Azure Web Apps allow the ability to continuously deploy your application from multiple source control platforms instead of having to use a CICD system like Azure DevOps or Jenkins. Web Apps have a built-in feature called Deployment Center for continuous deployment.


In this tutorial, you will get a hands-on approach working with Deployment Center in an Azure Web App.


  • An Azure subscription. If you don't have one, you can sign up for a day 30-day trial here
  • An Azure Web App. Automatically spin one up with PowerShell code found here from my public GitHub repository.
  • Code to be deployed into the web app which you can find here from my public GitHub repository. The code is a standard C# web boilerplate.
  • A free GitHub account which you can sign up for here

Accessing the Web App

The first step will be to access the web app itself, which you can find in the Azure portal by going to the search bar and typing in App Services like in the screenshot below

Click App Services

Here is where all web apps will be shown. Choose the web app that created in section Prerequisites or a web app of your choosing.

The web app pane on the left will be shown as in the screenshot below.

Mine is called clouddevengineering because that's the name I used when I spun up a web app, but yours will be different.

Using Deployment Center

In the previous section, you saw how to access a web app. Next, you will see how to deploy code from the prerequisites section to the web app that was chosen.

Accessing the Deployment Center

As shown in the screenshot below in the search bar type and click deployment center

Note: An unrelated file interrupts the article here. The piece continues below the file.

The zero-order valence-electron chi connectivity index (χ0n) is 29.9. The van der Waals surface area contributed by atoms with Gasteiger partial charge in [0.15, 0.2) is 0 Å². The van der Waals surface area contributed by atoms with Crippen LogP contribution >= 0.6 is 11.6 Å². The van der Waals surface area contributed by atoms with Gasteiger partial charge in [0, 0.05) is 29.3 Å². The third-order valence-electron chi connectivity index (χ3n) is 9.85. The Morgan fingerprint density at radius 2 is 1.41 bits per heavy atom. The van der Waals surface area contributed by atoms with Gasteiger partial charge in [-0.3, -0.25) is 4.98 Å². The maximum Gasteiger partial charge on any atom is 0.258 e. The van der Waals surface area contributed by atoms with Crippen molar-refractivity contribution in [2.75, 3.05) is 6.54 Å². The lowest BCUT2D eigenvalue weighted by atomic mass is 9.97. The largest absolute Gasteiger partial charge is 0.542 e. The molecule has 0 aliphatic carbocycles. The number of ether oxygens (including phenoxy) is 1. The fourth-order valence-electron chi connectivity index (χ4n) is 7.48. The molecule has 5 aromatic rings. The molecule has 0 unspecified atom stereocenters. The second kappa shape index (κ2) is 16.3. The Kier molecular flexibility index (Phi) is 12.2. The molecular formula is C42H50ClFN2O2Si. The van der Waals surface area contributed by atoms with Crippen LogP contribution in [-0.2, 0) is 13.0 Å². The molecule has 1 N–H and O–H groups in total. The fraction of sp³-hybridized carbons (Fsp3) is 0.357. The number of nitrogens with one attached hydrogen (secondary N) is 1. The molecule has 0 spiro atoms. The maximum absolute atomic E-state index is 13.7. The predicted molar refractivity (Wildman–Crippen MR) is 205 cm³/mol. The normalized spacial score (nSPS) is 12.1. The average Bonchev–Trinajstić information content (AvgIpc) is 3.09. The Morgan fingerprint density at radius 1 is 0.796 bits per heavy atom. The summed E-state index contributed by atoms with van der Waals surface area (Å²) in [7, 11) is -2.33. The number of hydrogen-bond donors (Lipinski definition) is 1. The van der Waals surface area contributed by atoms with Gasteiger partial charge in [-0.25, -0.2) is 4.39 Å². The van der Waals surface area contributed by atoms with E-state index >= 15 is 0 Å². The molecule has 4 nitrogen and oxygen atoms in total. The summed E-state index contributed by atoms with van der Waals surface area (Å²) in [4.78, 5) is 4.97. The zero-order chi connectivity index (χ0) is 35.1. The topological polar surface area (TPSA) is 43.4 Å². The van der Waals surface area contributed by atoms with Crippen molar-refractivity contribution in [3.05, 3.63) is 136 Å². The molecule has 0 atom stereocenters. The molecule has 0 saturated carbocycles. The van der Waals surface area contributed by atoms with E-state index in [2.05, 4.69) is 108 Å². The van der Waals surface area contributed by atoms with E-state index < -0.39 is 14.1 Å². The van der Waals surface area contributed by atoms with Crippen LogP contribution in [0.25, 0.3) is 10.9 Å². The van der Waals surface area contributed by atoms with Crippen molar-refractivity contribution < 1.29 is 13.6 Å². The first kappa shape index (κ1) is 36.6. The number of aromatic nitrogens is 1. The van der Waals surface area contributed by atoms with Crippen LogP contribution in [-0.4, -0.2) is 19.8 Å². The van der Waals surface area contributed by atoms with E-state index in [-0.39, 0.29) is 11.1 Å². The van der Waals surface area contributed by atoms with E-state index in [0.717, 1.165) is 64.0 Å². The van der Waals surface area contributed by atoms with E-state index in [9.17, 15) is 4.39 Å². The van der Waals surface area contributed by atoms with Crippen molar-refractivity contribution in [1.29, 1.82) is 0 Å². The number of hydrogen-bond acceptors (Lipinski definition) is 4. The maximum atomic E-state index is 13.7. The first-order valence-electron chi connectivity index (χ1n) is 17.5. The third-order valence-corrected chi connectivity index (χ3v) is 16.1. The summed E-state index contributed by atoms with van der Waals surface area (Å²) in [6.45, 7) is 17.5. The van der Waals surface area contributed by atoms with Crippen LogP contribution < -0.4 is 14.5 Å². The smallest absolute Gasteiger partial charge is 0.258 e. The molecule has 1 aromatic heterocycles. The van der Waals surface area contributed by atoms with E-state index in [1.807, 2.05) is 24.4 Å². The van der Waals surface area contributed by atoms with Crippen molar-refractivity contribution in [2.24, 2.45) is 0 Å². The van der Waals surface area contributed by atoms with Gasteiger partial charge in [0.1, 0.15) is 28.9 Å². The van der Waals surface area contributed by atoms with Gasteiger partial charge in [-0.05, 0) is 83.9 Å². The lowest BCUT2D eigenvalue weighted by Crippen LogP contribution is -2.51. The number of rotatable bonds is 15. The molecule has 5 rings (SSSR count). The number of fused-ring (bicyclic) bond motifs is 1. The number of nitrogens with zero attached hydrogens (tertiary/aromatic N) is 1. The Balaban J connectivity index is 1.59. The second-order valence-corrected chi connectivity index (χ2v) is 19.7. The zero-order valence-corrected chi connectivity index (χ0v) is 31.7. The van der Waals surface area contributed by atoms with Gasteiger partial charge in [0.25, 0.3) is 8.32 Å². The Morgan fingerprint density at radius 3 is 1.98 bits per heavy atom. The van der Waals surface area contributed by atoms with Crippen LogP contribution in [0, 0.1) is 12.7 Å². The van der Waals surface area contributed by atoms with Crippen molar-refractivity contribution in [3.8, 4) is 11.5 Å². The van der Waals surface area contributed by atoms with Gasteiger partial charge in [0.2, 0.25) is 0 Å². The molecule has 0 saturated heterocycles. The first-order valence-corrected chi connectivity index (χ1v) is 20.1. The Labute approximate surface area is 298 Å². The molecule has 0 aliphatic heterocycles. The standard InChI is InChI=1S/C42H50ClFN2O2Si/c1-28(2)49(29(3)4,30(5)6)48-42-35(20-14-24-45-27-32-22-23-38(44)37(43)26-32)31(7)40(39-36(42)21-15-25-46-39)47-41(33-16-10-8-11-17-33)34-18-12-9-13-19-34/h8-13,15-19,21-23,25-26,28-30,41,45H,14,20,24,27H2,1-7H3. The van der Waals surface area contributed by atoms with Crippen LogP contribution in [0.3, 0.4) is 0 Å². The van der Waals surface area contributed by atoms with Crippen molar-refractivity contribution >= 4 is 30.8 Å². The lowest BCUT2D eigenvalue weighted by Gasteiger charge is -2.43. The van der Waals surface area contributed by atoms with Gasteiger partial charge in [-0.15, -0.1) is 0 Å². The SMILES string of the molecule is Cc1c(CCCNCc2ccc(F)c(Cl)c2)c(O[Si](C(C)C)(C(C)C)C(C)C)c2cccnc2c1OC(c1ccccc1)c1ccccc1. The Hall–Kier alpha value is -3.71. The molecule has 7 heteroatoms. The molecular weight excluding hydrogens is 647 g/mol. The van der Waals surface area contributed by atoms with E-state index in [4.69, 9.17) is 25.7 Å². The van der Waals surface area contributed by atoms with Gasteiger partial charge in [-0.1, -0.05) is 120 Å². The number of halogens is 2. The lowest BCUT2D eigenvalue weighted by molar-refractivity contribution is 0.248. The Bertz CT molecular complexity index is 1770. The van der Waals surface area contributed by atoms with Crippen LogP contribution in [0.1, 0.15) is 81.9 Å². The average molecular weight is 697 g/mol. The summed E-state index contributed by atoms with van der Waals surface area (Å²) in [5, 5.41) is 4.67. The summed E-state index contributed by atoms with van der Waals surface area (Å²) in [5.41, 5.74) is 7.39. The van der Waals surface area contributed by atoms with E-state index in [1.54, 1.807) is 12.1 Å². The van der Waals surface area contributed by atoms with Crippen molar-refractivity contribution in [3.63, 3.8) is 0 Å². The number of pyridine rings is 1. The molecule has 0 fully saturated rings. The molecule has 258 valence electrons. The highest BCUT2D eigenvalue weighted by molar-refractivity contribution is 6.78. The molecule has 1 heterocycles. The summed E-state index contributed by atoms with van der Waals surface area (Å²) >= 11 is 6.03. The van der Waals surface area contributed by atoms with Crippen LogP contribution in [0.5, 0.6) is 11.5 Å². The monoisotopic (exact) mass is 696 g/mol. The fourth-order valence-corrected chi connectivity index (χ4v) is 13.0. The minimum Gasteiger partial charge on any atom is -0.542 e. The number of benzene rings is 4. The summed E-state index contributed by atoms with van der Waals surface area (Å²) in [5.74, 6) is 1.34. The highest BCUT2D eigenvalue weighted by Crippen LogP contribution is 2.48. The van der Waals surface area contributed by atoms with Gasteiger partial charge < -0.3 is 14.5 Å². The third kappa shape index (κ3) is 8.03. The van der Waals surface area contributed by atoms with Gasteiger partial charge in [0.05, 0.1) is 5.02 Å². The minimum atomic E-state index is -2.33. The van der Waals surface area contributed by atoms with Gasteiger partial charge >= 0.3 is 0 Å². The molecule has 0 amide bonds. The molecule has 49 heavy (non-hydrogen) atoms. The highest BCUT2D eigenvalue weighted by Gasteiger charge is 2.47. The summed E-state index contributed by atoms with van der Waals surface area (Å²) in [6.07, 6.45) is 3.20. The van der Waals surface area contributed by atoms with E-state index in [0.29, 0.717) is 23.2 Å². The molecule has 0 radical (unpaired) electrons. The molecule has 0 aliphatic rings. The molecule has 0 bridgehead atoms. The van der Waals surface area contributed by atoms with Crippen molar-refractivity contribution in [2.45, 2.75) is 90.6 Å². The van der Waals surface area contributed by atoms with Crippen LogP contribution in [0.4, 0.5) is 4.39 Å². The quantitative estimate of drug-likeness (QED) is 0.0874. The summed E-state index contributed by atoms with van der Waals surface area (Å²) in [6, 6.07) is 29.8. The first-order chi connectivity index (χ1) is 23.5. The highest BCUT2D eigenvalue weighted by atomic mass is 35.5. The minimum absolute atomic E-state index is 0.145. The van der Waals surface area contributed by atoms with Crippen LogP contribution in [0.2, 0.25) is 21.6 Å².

You will be presented with a screen to choose your continuous deployment strategy. This is where the code is chosen from a source control platform to be deployed to the web app.

As shown in the screenshot below, there are a few options.

In the Prerequisites section in bullet point 3, there is a link to GitHub where you will find a C# web frontend. Because you will be using that app from GitHub, choose the GitHub option.

Authenticating to Source Control with Deployment Center

Once GitHub is chosen, click the blue Authorize button as shown in the screenshot below.

An authorization page will show in another tab in your web browser with your GitHub account. Click the green Authorize AzureAppService button as shown in the screenshot below.

Next type in the password to your GitHub account and click the green Confirm password button.

After confirming the password, go back to the same Deployment Center page from when you clicked the blue Authorization button previously. You will now see a blue Continue button to click as shown in the screenshot below.

Configuring the Deployment

After the blue Continue button is clicked, it's time to start the configuration of the deployment.

The next screen you will see as shown in the screenshot below is the Configuration options. The options are for choosing how you want to deploy your app. Select App Service build service with Kudu. Kudu is an engine in Azure Websites for Git deployments.

Click the blue Continue button.

The screen after Continue is clicked as you can see in the screenshot below is for choosing which GitHub repository to use, which is where the code exists that is being deployed to the web app.

Use the webcore repository as explained in the Prerequisites section and click the blue Continue button.

The configuration is ready! Click finish.

The deployment will start running. This may take a few minutes.

After a few minutes, you will see the web app was successful. Congrats on a successful deployment!


In this tutorial, you saw first-hand how to deploy a C# web app using Deployment Center from Azure App Services. You used a standard C# boilerplate to deploy a web application. Kudu was used for the deployment engine and GitHub was used to retrieve the C# web code from.

My challenge to you is to try the same thing, but with a different web app to deploy. Maybe a Node.JS boilerplate?